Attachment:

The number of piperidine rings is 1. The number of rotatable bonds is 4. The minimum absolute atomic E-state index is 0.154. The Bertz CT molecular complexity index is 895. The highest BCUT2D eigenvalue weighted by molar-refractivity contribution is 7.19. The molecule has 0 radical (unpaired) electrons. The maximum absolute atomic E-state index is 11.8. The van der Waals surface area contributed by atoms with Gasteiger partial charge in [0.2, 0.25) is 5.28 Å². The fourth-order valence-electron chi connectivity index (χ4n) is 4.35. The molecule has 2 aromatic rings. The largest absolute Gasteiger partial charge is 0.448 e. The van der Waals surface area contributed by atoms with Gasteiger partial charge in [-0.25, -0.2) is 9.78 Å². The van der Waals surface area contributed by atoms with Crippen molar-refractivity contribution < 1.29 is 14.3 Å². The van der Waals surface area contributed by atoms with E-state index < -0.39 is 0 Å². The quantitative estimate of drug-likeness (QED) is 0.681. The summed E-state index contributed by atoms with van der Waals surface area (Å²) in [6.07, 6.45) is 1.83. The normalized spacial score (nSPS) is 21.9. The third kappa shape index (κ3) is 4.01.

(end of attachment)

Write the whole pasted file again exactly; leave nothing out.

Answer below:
The number of piperidine rings is 1. The number of rotatable bonds is 4. The minimum absolute atomic E-state index is 0.154. The Bertz CT molecular complexity index is 895. The highest BCUT2D eigenvalue weighted by molar-refractivity contribution is 7.19. The molecule has 0 radical (unpaired) electrons. The maximum absolute atomic E-state index is 11.8. The van der Waals surface area contributed by atoms with Gasteiger partial charge in [0.2, 0.25) is 5.28 Å². The fourth-order valence-electron chi connectivity index (χ4n) is 4.35. The molecule has 2 aromatic rings. The largest absolute Gasteiger partial charge is 0.448 e. The van der Waals surface area contributed by atoms with Gasteiger partial charge in [-0.25, -0.2) is 9.78 Å². The van der Waals surface area contributed by atoms with Crippen molar-refractivity contribution < 1.29 is 14.3 Å². The van der Waals surface area contributed by atoms with E-state index < -0.39 is 0 Å². The quantitative estimate of drug-likeness (QED) is 0.681. The summed E-state index contributed by atoms with van der Waals surface area (Å²) in [6.07, 6.45) is 1.83. The normalized spacial score (nSPS) is 21.9. The third kappa shape index (κ3) is 4.01.